I’m not a planner. I plunge in with an image, quotation or detail that excites me and go from there. I’ll follow it until it runs dry and then grab something else and pursue it, gradually piecing the story together around ideas and details that interest me. In the end I have a rough mosaic that I work and rework until all the pieces fit. I tend to rewrite on the fly, which goes against all the advice I gave my students when I taught high school English and creative writing, but I can’t help it even though it slows me down and sometimes blocks the flow of ideas. I just can’t wait to get in there and tinker with the words.
As I write 155 people from the west coast jazz community and beyond have pledged their support for the project on Kickstarter that will see ten Ross Taggart compositions arranged and recorded by the Jill Townsend Big Band in Vancouver. With 8 days to go they are doing well, having reached nearly 75% of their goal.
It would be a shame if they fell short now.
For those who haven’t pledged – fans and musicians alike – here are seven reasons to consider doing so.
1. It’s a good cause. Ross Taggart was a beloved member of the west coast jazz community and this project will honour his name.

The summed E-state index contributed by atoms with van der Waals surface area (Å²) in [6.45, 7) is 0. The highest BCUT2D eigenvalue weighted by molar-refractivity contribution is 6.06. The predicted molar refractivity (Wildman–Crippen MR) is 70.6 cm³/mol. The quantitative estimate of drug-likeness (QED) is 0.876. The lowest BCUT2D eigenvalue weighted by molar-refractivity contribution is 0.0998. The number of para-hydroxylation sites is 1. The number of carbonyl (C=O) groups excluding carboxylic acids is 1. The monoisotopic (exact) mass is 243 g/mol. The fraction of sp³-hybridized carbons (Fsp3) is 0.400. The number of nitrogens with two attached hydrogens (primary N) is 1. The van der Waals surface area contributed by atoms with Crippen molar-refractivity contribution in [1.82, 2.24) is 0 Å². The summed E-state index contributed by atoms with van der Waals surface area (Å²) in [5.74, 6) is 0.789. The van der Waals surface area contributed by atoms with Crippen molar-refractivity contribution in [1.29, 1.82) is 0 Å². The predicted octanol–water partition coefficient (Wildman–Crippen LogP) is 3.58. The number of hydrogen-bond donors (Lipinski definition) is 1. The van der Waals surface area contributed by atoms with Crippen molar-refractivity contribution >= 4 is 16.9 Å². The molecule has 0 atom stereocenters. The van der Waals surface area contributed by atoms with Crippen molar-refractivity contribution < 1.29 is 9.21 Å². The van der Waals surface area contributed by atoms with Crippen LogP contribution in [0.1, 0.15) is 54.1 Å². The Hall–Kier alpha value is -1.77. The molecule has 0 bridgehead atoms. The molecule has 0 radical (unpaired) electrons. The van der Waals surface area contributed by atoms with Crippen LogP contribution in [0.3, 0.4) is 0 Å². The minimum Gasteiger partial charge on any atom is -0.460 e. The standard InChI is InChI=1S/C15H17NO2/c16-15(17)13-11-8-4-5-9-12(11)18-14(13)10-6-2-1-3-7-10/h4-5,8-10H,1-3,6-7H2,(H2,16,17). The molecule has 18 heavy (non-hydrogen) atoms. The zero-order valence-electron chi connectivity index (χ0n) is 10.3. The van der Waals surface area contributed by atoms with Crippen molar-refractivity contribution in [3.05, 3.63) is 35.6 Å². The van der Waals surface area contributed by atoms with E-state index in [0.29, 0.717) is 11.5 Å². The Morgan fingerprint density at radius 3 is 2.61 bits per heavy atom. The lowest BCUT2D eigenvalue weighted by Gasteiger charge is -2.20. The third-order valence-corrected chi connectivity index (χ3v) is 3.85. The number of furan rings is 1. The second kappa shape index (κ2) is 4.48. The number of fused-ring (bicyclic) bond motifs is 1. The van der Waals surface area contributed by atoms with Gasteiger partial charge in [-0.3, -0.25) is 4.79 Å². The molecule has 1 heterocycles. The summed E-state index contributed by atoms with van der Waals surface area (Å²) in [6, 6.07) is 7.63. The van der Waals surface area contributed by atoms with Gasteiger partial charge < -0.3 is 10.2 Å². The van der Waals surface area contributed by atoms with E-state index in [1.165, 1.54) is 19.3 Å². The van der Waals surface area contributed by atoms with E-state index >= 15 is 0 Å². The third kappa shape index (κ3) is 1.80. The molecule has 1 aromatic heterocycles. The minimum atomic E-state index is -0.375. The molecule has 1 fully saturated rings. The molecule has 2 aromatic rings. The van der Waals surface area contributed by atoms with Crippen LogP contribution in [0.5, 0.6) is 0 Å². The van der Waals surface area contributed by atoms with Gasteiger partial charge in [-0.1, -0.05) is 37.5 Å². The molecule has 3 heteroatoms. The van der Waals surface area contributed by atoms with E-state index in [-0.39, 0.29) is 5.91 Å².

2. Under the Kickstarter crowd-funding model, the campaign must be 100% funded to succeed. Otherwise the project will receive nothing.
3. This is the first major Kickstarter Canadian west coast jazz campaign that I’m aware of. If it succeeds it could set a precedent for future campaigns that would see other local musicians receive funding for their special projects.
4. It won’t cost you much; you can pledge as little as a dollar (although I would hope you would pledge a little more than that :-).
5. Our provincial and federal governments do little for the arts (particularly jazz) compared to European countries like Norway; this is a way for you to support directly an art form that is starved of funding.
6. For musicians: it may seem odd or inappropriate to pledge money to your colleagues when you work so hard yourself to be part of this community and to raise funds for your own projects. But consider this: by adding your name to the list, you help create a groundswell that will see this and other jazz projects succeed under the crowd-funding model. (The list of contributors can be viewed on the Kickstarter site and your name will carry a lot of weight.)